Friday, June 9, 2017

Real Deal #33: Why Being Kind is Good for Your Health

Dr. Michele Borba, child psychologist: "Empathy is a key ingredient of resilience, the foundation to trust, the benchmark of humanity and core to everything that makes a society civilized."

THE INTRODUCTION

Quiet Revolution:
We all know the golden rule: treat others the way you want to be treated. While this is an old adage we learn from an early age, there are a number of real-life benefits associated with the way we treat others. Science shows that as children, we’re biologically wired to be kind and we can further develop this trait with practice and repetition. Sometimes, however, due to outside influences and the stress of our day-to-day lives, we can lose this inherent ability. 

Kindness and empathy help us relate to other people and have more positive relationships with friends, family, and even perfect strangers we encounter in our daily lives. Besides just improving personal relationships, however, kindness can actually make you healthier. 

THE EVIDENCE

Here are science-backed ways to improve your health through kindness:

Kindness releases feel-good hormones

Have you ever noticed that when you do something nice for someone else, it makes you feel better too? This isn’t just something that happens randomly—it has to do with the pleasure centers in your brain. 

Doing nice things for others boosts your serotonin, the neurotransmitter responsible for feelings of satisfaction and well-being. Like exercise, altruism also releases endorphins, a phenomenon known as a “helper’s high.”

Research from Psychology professor Sonja Lyubomirsky reports that when we're kind to another person, we feel more optimistic and positive. In addition to fostering feel-good emotions, kindness and empathy toward others is actually good for our health.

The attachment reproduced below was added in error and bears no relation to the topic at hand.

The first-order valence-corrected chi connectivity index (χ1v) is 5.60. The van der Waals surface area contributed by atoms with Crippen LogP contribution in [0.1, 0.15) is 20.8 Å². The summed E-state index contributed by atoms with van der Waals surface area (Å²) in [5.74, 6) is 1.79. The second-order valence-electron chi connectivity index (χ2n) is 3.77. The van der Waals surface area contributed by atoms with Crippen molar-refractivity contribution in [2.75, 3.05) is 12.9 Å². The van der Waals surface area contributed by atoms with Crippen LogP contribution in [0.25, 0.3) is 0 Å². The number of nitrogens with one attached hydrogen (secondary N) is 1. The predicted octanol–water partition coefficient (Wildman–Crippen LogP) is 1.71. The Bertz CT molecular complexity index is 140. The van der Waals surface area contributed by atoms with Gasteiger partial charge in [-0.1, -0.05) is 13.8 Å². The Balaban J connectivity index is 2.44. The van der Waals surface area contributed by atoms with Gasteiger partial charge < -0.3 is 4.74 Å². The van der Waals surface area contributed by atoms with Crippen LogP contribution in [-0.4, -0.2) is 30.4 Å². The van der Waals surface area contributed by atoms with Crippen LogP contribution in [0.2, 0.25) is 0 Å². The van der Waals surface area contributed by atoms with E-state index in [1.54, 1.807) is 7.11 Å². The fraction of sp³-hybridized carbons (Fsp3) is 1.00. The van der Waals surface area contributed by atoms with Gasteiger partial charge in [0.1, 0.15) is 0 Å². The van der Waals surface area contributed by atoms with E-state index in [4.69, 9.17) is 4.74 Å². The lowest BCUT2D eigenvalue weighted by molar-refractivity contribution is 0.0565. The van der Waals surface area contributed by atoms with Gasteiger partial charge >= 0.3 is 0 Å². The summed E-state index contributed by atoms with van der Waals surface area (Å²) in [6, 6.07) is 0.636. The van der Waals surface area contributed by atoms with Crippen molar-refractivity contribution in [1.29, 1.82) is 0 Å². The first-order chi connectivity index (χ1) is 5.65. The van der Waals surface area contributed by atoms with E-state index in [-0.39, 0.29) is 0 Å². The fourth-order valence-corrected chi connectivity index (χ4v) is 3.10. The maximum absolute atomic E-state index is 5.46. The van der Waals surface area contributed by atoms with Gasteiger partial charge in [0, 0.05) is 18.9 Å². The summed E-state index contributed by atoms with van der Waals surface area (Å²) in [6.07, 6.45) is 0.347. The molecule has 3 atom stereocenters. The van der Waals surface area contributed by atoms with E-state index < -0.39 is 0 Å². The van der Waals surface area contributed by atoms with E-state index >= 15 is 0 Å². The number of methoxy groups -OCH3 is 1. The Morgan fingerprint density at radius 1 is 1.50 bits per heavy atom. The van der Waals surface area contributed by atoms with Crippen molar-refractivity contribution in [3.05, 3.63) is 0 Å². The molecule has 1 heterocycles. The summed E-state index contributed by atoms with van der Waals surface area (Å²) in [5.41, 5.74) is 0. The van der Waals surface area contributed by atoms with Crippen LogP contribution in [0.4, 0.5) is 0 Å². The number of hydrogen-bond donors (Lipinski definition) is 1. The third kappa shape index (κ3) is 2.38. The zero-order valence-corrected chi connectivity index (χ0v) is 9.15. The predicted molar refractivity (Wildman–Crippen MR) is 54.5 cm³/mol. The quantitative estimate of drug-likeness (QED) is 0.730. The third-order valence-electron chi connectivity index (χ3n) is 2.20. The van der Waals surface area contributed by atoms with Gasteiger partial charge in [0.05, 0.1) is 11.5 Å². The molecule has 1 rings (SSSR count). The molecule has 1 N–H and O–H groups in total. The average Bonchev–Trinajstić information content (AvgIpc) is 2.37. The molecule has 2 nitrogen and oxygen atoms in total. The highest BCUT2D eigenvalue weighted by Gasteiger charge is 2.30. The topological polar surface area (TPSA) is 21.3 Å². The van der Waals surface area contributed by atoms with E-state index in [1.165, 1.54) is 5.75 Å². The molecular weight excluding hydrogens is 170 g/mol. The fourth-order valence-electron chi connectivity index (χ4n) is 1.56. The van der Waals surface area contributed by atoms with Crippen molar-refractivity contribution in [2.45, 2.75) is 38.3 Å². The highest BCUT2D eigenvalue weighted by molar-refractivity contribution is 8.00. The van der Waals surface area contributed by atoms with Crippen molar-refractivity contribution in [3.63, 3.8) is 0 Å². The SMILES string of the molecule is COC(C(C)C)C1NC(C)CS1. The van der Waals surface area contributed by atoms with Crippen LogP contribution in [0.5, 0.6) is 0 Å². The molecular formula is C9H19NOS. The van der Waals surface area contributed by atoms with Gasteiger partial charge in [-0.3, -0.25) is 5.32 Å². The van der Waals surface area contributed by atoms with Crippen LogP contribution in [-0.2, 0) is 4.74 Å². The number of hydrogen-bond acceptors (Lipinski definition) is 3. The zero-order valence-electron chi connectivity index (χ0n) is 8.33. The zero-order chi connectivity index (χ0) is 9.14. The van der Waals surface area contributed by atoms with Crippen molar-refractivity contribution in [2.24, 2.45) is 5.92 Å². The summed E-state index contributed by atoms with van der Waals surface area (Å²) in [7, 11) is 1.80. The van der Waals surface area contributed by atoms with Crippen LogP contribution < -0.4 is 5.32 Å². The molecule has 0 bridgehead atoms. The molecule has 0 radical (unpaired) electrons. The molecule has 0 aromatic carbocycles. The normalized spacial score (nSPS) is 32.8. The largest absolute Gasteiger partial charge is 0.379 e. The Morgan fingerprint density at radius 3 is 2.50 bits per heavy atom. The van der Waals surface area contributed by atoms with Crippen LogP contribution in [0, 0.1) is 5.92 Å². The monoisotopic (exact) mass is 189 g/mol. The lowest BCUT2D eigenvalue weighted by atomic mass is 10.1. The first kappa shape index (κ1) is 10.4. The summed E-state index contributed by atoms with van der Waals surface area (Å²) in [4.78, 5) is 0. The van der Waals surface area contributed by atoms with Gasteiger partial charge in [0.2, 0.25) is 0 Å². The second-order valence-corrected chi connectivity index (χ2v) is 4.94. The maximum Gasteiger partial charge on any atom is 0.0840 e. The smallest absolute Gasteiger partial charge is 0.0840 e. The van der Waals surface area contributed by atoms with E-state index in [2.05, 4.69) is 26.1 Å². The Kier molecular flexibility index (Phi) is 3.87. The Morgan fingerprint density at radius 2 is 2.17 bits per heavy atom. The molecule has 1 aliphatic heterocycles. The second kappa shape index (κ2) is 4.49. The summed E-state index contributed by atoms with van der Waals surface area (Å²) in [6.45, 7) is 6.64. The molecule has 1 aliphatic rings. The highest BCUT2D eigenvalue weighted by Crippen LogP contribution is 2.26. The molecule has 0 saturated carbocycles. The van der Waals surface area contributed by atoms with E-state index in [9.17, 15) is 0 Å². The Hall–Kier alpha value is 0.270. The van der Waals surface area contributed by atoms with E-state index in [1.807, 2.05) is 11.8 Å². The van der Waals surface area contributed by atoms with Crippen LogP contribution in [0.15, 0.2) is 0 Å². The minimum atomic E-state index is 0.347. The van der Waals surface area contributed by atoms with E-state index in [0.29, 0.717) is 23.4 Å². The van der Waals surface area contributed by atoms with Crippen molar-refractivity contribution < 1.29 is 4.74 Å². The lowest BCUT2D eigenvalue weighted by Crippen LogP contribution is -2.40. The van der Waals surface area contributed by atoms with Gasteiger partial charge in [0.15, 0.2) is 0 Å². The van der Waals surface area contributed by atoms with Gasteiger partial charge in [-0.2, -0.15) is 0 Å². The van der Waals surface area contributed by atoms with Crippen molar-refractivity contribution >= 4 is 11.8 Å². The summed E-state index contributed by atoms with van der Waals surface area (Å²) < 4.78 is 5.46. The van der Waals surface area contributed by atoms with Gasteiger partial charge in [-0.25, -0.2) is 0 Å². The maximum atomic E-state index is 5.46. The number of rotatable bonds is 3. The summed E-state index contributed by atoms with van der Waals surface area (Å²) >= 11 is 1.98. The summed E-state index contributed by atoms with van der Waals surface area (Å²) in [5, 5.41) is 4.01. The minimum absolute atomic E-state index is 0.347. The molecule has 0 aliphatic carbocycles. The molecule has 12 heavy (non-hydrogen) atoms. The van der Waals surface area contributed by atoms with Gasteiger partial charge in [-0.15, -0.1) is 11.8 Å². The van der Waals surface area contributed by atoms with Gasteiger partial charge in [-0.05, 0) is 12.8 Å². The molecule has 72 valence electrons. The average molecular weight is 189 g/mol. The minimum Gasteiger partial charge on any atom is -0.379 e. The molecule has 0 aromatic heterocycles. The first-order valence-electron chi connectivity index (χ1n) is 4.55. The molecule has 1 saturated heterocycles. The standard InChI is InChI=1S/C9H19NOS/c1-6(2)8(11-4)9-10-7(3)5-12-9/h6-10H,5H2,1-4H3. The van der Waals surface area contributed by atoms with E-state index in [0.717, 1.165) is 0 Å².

Kindness eases anxiety

Anxiety, whether it’s mild nervousness or severe panic, is an extremely common human experience. While there are several ways to reduce anxiety, such as meditation, exercise, prescription medications, and natural remedies, it turns out that being nice to others can be one of the easiest, most inexpensive ways to keep anxiety at bay.

As pointed out in a study on happiness from the University of British Columbia (UBC), “social anxiety is associated with low positive affect (PA), a factor that can significantly affect psychological well-being and adaptive functioning.” Positive affect refers to an individual’s experience of positive moods such as joy, interest, and alertness. UBC researchers found that participants who engaged in kind acts displayed significant increases in PA that were sustained over the four weeks of the study.

Performing good deeds for others, even over as little as a 10-day span, has been reported to boost happiness and life satisfaction.

Even a small gesture can make a big difference.

Kindness is good for your heart

Making others feel good can “warm” your heart, sure—but being nice to others can also affect the actual chemical balance of your heart.